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Sedentary time and cardio-metabolic biomarkers in US adults: NHANES 2003–06

Genevieve N. Healy, Charles E. Matthews, David W. Dunstan, Elisabeth A.H. Winkler, Neville Owen
DOI: http://dx.doi.org/10.1093/eurheartj/ehq451 First published online: 12 January 2011

Abstract

Aims Prolonged sedentary time is ubiquitous in developed economies and is associated with an adverse cardio-metabolic risk profile and premature mortality. This study examined the associations of objectively assessed sedentary time and breaks (interruptions) in sedentary time with continuous cardio-metabolic and inflammatory risk biomarkers, and whether these associations varied by sex, age, and/or race/ethnicity.

Methods and results Cross-sectional analyses with 4757 participants (≥20 years) from the 2003/04 and 2005/06 US National Health and Nutrition Examination Survey (NHANES). An Actigraph accelerometer was used to derive sedentary time [<100 counts per minute (cpm)] and breaks in sedentary time. Independent of potential confounders, including moderate-to-vigorous exercise, detrimental linear associations (P for trends <0.05) of sedentary time with waist circumference, HDL-cholesterol, C-reactive protein, triglycerides, insulin, HOMA-%B, and HOMA-%S were observed. Independent of potential confounders and sedentary time, breaks were beneficially associated with waist circumference and C-reactive protein (P for trends <0.05). There was limited evidence of meaningful differences in associations with biomarkers by age, sex, or race/ethnicity. Notable exceptions were sex-differences in the associations of sedentary time and breaks with HDL-cholesterol, and race/ethnicity differences in the association of sedentary time with waist circumference with associations detrimental in non-Hispanic whites, null in Mexican Americans, and beneficial in non-Hispanic blacks.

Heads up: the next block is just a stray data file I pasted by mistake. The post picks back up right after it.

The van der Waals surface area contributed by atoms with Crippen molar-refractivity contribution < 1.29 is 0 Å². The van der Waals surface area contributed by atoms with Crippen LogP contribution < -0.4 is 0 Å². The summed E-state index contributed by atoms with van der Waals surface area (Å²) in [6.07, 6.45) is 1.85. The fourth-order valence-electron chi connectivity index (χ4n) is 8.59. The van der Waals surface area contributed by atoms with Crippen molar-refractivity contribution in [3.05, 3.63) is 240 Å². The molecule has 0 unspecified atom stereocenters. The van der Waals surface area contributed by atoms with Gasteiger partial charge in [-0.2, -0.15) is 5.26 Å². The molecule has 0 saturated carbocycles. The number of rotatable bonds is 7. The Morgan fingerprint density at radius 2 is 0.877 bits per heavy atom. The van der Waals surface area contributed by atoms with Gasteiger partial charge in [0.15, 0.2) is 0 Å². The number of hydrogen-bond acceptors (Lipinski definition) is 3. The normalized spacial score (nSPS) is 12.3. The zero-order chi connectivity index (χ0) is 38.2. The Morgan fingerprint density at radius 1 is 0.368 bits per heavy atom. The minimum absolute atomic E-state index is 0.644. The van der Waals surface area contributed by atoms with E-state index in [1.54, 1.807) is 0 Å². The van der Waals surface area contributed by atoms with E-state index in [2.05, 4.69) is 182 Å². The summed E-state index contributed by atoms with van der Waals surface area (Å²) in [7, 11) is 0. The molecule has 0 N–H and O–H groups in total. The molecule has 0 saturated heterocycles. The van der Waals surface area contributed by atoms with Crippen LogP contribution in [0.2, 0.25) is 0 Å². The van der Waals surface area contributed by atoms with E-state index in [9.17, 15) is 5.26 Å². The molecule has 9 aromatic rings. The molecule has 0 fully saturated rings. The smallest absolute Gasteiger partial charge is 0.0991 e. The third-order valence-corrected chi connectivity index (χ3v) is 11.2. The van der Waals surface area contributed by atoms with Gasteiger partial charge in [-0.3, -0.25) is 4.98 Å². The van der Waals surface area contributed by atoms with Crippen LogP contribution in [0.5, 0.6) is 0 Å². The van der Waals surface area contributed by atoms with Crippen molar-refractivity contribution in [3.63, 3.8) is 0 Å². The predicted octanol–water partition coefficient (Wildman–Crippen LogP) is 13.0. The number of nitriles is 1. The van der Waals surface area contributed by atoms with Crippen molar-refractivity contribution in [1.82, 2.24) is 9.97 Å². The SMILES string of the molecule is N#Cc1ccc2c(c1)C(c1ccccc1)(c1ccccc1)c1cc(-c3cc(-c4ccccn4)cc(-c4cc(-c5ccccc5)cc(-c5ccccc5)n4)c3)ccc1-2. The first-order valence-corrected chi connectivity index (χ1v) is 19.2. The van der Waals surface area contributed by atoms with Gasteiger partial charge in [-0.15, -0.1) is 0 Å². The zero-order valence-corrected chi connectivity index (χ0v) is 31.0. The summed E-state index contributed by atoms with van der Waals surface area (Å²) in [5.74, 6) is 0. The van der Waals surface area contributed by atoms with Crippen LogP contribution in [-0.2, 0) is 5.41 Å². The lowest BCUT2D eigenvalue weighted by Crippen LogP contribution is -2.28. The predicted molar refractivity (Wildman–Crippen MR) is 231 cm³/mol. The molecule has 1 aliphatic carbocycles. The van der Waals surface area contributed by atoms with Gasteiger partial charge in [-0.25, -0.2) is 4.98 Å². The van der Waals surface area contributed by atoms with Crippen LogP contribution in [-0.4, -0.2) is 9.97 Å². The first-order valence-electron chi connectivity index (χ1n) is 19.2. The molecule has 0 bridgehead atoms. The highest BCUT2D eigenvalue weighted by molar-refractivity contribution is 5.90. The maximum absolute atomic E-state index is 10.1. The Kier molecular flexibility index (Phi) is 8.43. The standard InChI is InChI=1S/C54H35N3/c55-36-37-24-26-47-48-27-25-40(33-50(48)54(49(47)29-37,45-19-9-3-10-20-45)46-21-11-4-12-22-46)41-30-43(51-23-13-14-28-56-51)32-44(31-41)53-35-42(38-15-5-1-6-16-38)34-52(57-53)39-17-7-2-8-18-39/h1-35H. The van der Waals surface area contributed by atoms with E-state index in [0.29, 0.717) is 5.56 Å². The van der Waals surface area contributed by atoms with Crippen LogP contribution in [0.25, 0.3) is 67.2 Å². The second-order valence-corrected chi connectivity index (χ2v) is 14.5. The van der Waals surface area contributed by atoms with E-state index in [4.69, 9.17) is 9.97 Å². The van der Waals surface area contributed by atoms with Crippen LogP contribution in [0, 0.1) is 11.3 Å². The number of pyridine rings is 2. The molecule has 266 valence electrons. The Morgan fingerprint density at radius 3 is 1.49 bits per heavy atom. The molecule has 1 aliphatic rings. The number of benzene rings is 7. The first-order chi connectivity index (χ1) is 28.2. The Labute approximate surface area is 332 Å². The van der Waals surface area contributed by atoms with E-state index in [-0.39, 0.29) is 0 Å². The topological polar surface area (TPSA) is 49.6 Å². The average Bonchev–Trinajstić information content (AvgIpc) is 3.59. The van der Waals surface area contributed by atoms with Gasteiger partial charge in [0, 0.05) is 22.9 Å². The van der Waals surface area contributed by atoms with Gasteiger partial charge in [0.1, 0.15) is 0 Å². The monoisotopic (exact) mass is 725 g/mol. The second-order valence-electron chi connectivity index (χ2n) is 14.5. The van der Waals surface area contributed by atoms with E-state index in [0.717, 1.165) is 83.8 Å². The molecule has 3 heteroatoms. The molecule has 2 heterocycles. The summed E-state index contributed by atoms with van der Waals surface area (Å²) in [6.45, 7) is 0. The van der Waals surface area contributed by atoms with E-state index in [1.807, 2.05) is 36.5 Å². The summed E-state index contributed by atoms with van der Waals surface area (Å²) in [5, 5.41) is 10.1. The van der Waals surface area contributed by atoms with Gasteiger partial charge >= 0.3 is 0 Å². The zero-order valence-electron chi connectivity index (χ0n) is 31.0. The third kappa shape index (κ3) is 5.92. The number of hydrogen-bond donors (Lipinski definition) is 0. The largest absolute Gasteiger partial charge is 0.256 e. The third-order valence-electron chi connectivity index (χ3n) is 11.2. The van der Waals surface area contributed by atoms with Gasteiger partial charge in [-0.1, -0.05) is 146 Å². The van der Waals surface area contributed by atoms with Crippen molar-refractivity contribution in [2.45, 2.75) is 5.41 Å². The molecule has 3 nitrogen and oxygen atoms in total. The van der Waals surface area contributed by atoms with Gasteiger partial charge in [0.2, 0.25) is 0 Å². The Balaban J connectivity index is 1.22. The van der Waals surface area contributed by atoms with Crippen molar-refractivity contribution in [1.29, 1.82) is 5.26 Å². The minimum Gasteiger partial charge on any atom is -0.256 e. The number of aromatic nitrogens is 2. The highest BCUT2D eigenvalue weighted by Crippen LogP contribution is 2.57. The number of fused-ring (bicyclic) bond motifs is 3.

Conclusion These are the first population-representative findings on the deleterious associations of prolonged sedentary time with cardio-metabolic and inflammatory biomarkers. The findings suggest that clinical communications and preventive health messages on reducing and breaking up sedentary time may be beneficial for cardiovascular disease risk.

  • Epidemiology
  • Cardiovascular risk factors
  • Prevention
  • Population
  • Sedentary
  • Accelerometry
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